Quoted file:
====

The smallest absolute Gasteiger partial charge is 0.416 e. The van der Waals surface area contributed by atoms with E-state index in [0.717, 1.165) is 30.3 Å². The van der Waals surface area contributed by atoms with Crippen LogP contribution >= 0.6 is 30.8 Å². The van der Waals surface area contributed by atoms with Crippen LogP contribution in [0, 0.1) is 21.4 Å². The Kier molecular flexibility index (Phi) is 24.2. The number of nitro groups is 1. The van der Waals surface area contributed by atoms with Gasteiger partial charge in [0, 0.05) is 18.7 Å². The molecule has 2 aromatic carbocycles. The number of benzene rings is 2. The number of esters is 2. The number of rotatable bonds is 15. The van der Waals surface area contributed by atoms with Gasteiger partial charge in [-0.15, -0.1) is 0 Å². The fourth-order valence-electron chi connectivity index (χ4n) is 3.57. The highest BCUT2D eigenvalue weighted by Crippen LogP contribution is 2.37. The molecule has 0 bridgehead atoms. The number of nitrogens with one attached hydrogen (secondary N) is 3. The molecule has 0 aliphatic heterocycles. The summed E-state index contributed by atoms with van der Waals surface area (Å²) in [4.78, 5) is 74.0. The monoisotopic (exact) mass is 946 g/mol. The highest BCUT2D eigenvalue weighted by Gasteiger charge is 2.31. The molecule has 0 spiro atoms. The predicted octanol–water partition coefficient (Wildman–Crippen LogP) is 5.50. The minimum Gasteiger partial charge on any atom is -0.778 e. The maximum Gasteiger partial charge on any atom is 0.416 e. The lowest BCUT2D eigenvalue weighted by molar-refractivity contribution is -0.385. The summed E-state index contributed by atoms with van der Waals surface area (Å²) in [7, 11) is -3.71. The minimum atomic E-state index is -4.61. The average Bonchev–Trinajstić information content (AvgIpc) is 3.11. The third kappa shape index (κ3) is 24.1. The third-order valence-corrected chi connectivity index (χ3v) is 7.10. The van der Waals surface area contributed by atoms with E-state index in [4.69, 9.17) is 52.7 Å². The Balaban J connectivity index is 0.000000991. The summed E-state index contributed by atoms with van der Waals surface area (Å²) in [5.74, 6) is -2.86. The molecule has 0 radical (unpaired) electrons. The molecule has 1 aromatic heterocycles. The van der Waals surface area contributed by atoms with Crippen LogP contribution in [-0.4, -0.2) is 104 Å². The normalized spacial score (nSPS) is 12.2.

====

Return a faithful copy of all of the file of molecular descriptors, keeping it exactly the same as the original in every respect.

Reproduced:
The smallest absolute Gasteiger partial charge is 0.416 e. The van der Waals surface area contributed by atoms with E-state index in [0.717, 1.165) is 30.3 Å². The van der Waals surface area contributed by atoms with Crippen LogP contribution >= 0.6 is 30.8 Å². The van der Waals surface area contributed by atoms with Crippen LogP contribution in [0, 0.1) is 21.4 Å². The Kier molecular flexibility index (Phi) is 24.2. The number of nitro groups is 1. The van der Waals surface area contributed by atoms with Gasteiger partial charge in [0, 0.05) is 18.7 Å². The molecule has 2 aromatic carbocycles. The number of benzene rings is 2. The number of esters is 2. The number of rotatable bonds is 15. The van der Waals surface area contributed by atoms with Gasteiger partial charge in [-0.15, -0.1) is 0 Å². The fourth-order valence-electron chi connectivity index (χ4n) is 3.57. The highest BCUT2D eigenvalue weighted by Crippen LogP contribution is 2.37. The molecule has 0 bridgehead atoms. The number of nitrogens with one attached hydrogen (secondary N) is 3. The molecule has 0 aliphatic heterocycles. The summed E-state index contributed by atoms with van der Waals surface area (Å²) in [4.78, 5) is 74.0. The monoisotopic (exact) mass is 946 g/mol. The highest BCUT2D eigenvalue weighted by Gasteiger charge is 2.31. The molecule has 0 spiro atoms. The predicted octanol–water partition coefficient (Wildman–Crippen LogP) is 5.50. The minimum Gasteiger partial charge on any atom is -0.778 e. The maximum Gasteiger partial charge on any atom is 0.416 e. The lowest BCUT2D eigenvalue weighted by molar-refractivity contribution is -0.385. The summed E-state index contributed by atoms with van der Waals surface area (Å²) in [7, 11) is -3.71. The minimum atomic E-state index is -4.61. The average Bonchev–Trinajstić information content (AvgIpc) is 3.11. The third kappa shape index (κ3) is 24.1. The third-order valence-corrected chi connectivity index (χ3v) is 7.10. The van der Waals surface area contributed by atoms with E-state index in [4.69, 9.17) is 52.7 Å². The Balaban J connectivity index is 0.000000991. The summed E-state index contributed by atoms with van der Waals surface area (Å²) in [5.74, 6) is -2.86. The molecule has 0 radical (unpaired) electrons. The molecule has 1 aromatic heterocycles. The van der Waals surface area contributed by atoms with Crippen LogP contribution in [-0.4, -0.2) is 104 Å². The normalized spacial score (nSPS) is 12.2.